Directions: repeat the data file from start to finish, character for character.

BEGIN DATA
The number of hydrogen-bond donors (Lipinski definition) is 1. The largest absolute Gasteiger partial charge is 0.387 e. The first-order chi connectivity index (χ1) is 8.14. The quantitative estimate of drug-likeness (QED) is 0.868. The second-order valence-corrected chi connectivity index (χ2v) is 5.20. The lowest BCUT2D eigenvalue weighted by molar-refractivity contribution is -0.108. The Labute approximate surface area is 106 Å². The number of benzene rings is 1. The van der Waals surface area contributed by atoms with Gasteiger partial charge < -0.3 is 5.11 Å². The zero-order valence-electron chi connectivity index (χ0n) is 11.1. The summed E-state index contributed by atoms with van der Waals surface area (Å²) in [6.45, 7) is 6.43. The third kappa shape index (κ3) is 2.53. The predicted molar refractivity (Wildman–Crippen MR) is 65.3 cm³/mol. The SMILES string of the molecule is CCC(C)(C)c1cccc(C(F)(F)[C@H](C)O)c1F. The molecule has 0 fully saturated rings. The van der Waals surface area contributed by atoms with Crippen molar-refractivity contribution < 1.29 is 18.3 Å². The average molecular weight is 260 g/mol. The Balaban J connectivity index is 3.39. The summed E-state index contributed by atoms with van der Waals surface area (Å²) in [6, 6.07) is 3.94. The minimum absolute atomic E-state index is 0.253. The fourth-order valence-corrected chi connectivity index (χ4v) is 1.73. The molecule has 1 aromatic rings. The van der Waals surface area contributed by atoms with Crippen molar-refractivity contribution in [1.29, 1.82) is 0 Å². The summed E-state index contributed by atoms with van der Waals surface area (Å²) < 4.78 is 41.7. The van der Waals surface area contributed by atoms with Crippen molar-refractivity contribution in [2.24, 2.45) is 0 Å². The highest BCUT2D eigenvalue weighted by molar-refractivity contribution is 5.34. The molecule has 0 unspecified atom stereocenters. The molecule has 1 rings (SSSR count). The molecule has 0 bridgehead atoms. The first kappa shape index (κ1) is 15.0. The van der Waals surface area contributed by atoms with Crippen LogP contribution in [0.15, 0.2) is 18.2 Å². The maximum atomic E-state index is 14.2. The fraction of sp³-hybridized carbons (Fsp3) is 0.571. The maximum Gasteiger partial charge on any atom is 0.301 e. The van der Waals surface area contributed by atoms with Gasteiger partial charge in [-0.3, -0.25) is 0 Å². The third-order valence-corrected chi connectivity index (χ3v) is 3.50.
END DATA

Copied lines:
The number of hydrogen-bond donors (Lipinski definition) is 1. The largest absolute Gasteiger partial charge is 0.387 e. The first-order chi connectivity index (χ1) is 8.14. The quantitative estimate of drug-likeness (QED) is 0.868. The second-order valence-corrected chi connectivity index (χ2v) is 5.20. The lowest BCUT2D eigenvalue weighted by molar-refractivity contribution is -0.108. The Labute approximate surface area is 106 Å². The number of benzene rings is 1. The van der Waals surface area contributed by atoms with Gasteiger partial charge < -0.3 is 5.11 Å². The zero-order valence-electron chi connectivity index (χ0n) is 11.1. The summed E-state index contributed by atoms with van der Waals surface area (Å²) in [6.45, 7) is 6.43. The third kappa shape index (κ3) is 2.53. The predicted molar refractivity (Wildman–Crippen MR) is 65.3 cm³/mol. The SMILES string of the molecule is CCC(C)(C)c1cccc(C(F)(F)[C@H](C)O)c1F. The molecule has 0 fully saturated rings. The van der Waals surface area contributed by atoms with Crippen molar-refractivity contribution < 1.29 is 18.3 Å². The average molecular weight is 260 g/mol. The Balaban J connectivity index is 3.39. The summed E-state index contributed by atoms with van der Waals surface area (Å²) in [6, 6.07) is 3.94. The minimum absolute atomic E-state index is 0.253. The fourth-order valence-corrected chi connectivity index (χ4v) is 1.73. The molecule has 1 aromatic rings. The van der Waals surface area contributed by atoms with Crippen molar-refractivity contribution in [1.29, 1.82) is 0 Å². The summed E-state index contributed by atoms with van der Waals surface area (Å²) < 4.78 is 41.7. The van der Waals surface area contributed by atoms with Crippen molar-refractivity contribution in [2.24, 2.45) is 0 Å². The highest BCUT2D eigenvalue weighted by molar-refractivity contribution is 5.34. The molecule has 0 unspecified atom stereocenters. The molecule has 1 rings (SSSR count). The molecule has 0 bridgehead atoms. The first kappa shape index (κ1) is 15.0. The van der Waals surface area contributed by atoms with Crippen LogP contribution in [0.15, 0.2) is 18.2 Å². The maximum atomic E-state index is 14.2. The fraction of sp³-hybridized carbons (Fsp3) is 0.571. The maximum Gasteiger partial charge on any atom is 0.301 e. The van der Waals surface area contributed by atoms with Gasteiger partial charge in [-0.3, -0.25) is 0 Å². The third-order valence-corrected chi connectivity index (χ3v) is 3.50.